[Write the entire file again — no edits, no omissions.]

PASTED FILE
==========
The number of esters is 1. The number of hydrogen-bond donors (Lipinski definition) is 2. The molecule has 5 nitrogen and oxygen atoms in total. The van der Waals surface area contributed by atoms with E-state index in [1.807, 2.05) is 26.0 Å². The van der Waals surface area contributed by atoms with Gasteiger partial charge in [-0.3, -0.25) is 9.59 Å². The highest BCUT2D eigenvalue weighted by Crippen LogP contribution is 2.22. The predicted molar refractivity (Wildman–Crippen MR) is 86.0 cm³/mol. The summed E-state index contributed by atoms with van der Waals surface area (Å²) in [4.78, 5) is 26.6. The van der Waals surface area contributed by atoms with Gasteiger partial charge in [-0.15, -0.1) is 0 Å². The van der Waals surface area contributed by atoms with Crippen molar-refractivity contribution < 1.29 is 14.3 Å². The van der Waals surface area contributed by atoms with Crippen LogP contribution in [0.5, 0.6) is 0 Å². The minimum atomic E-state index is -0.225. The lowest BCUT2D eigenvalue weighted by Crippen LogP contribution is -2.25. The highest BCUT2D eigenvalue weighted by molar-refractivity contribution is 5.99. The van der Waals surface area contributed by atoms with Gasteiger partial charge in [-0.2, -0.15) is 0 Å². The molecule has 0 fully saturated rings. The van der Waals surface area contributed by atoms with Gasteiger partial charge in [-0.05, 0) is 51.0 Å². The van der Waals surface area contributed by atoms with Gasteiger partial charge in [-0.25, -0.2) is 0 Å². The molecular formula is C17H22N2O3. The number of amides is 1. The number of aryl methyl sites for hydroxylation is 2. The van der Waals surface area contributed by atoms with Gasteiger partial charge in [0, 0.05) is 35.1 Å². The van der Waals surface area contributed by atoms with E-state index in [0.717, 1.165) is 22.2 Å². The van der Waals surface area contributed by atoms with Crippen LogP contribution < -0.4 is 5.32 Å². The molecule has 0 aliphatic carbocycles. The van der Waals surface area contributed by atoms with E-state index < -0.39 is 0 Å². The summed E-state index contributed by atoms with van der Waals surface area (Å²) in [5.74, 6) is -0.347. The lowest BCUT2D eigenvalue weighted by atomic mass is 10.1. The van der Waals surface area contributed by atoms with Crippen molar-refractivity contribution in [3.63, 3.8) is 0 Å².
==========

The number of esters is 1. The number of hydrogen-bond donors (Lipinski definition) is 2. The molecule has 5 nitrogen and oxygen atoms in total. The van der Waals surface area contributed by atoms with E-state index in [1.807, 2.05) is 26.0 Å². The van der Waals surface area contributed by atoms with Gasteiger partial charge in [-0.3, -0.25) is 9.59 Å². The highest BCUT2D eigenvalue weighted by Crippen LogP contribution is 2.22. The predicted molar refractivity (Wildman–Crippen MR) is 86.0 cm³/mol. The summed E-state index contributed by atoms with van der Waals surface area (Å²) in [4.78, 5) is 26.6. The van der Waals surface area contributed by atoms with Gasteiger partial charge in [-0.15, -0.1) is 0 Å². The van der Waals surface area contributed by atoms with Crippen molar-refractivity contribution < 1.29 is 14.3 Å². The van der Waals surface area contributed by atoms with Crippen LogP contribution in [0.5, 0.6) is 0 Å². The minimum atomic E-state index is -0.225. The lowest BCUT2D eigenvalue weighted by Crippen LogP contribution is -2.25. The highest BCUT2D eigenvalue weighted by molar-refractivity contribution is 5.99. The van der Waals surface area contributed by atoms with Gasteiger partial charge in [-0.2, -0.15) is 0 Å². The molecule has 0 fully saturated rings. The van der Waals surface area contributed by atoms with Gasteiger partial charge in [-0.05, 0) is 51.0 Å². The van der Waals surface area contributed by atoms with Gasteiger partial charge in [-0.25, -0.2) is 0 Å². The molecular formula is C17H22N2O3. The number of amides is 1. The number of aryl methyl sites for hydroxylation is 2. The van der Waals surface area contributed by atoms with Gasteiger partial charge in [0, 0.05) is 35.1 Å². The van der Waals surface area contributed by atoms with E-state index in [0.717, 1.165) is 22.2 Å². The van der Waals surface area contributed by atoms with Crippen LogP contribution < -0.4 is 5.32 Å². The molecule has 0 aliphatic carbocycles. The van der Waals surface area contributed by atoms with E-state index < -0.39 is 0 Å². The summed E-state index contributed by atoms with van der Waals surface area (Å²) in [5.74, 6) is -0.347. The lowest BCUT2D eigenvalue weighted by atomic mass is 10.1. The van der Waals surface area contributed by atoms with Crippen molar-refractivity contribution in [3.63, 3.8) is 0 Å².